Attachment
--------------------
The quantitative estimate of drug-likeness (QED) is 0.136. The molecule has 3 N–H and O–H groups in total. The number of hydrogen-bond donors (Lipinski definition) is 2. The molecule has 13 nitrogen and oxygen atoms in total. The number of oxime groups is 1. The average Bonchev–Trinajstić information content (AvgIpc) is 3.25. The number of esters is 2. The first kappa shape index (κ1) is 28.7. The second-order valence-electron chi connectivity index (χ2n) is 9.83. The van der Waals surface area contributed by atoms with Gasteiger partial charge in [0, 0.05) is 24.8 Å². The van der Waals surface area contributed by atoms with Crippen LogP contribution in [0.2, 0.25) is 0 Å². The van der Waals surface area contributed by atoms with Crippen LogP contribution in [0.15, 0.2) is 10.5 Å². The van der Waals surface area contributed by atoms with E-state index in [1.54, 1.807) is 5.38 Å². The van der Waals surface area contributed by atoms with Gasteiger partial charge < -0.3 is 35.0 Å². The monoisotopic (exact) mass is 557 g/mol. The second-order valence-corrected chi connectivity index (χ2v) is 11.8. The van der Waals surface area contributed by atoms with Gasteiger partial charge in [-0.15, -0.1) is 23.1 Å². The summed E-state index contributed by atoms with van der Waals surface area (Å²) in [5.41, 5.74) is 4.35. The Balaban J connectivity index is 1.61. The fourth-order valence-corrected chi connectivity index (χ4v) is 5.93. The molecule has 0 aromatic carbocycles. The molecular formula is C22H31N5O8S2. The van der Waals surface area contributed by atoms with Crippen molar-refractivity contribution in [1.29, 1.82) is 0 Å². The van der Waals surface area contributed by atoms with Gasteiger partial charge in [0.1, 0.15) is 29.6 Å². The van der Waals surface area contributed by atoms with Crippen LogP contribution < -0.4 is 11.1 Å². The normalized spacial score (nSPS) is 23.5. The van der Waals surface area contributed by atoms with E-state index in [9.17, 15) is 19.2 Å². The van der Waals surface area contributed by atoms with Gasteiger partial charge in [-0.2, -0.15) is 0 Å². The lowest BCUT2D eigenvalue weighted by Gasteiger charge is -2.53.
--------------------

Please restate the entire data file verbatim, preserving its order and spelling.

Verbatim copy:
The quantitative estimate of drug-likeness (QED) is 0.136. The molecule has 3 N–H and O–H groups in total. The number of hydrogen-bond donors (Lipinski definition) is 2. The molecule has 13 nitrogen and oxygen atoms in total. The number of oxime groups is 1. The average Bonchev–Trinajstić information content (AvgIpc) is 3.25. The number of esters is 2. The first kappa shape index (κ1) is 28.7. The second-order valence-electron chi connectivity index (χ2n) is 9.83. The van der Waals surface area contributed by atoms with Gasteiger partial charge in [0, 0.05) is 24.8 Å². The van der Waals surface area contributed by atoms with Crippen LogP contribution in [0.2, 0.25) is 0 Å². The van der Waals surface area contributed by atoms with Crippen LogP contribution in [0.15, 0.2) is 10.5 Å². The van der Waals surface area contributed by atoms with E-state index in [1.54, 1.807) is 5.38 Å². The van der Waals surface area contributed by atoms with Gasteiger partial charge < -0.3 is 35.0 Å². The monoisotopic (exact) mass is 557 g/mol. The second-order valence-corrected chi connectivity index (χ2v) is 11.8. The van der Waals surface area contributed by atoms with Gasteiger partial charge in [-0.15, -0.1) is 23.1 Å². The summed E-state index contributed by atoms with van der Waals surface area (Å²) in [5.41, 5.74) is 4.35. The Balaban J connectivity index is 1.61. The fourth-order valence-corrected chi connectivity index (χ4v) is 5.93. The molecule has 0 aromatic carbocycles. The molecular formula is C22H31N5O8S2. The van der Waals surface area contributed by atoms with Crippen molar-refractivity contribution in [1.29, 1.82) is 0 Å². The van der Waals surface area contributed by atoms with Gasteiger partial charge in [0.1, 0.15) is 29.6 Å². The van der Waals surface area contributed by atoms with Crippen LogP contribution < -0.4 is 11.1 Å². The normalized spacial score (nSPS) is 23.5. The van der Waals surface area contributed by atoms with E-state index in [9.17, 15) is 19.2 Å². The van der Waals surface area contributed by atoms with Gasteiger partial charge in [-0.2, -0.15) is 0 Å². The lowest BCUT2D eigenvalue weighted by Gasteiger charge is -2.53.